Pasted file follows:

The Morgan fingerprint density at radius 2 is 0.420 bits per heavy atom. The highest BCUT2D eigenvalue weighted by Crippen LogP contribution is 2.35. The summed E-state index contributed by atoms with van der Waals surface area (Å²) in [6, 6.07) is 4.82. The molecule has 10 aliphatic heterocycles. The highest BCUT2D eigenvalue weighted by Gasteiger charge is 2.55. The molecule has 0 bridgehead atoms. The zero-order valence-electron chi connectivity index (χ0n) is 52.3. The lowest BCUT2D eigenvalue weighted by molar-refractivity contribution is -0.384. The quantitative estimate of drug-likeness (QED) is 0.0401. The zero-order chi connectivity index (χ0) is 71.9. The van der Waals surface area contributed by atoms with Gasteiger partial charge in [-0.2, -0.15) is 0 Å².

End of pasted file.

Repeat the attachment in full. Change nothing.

The Morgan fingerprint density at radius 2 is 0.420 bits per heavy atom. The highest BCUT2D eigenvalue weighted by Crippen LogP contribution is 2.35. The summed E-state index contributed by atoms with van der Waals surface area (Å²) in [6, 6.07) is 4.82. The molecule has 10 aliphatic heterocycles. The highest BCUT2D eigenvalue weighted by Gasteiger charge is 2.55. The molecule has 0 bridgehead atoms. The zero-order valence-electron chi connectivity index (χ0n) is 52.3. The lowest BCUT2D eigenvalue weighted by molar-refractivity contribution is -0.384. The quantitative estimate of drug-likeness (QED) is 0.0401. The zero-order chi connectivity index (χ0) is 71.9. The van der Waals surface area contributed by atoms with Gasteiger partial charge in [-0.2, -0.15) is 0 Å².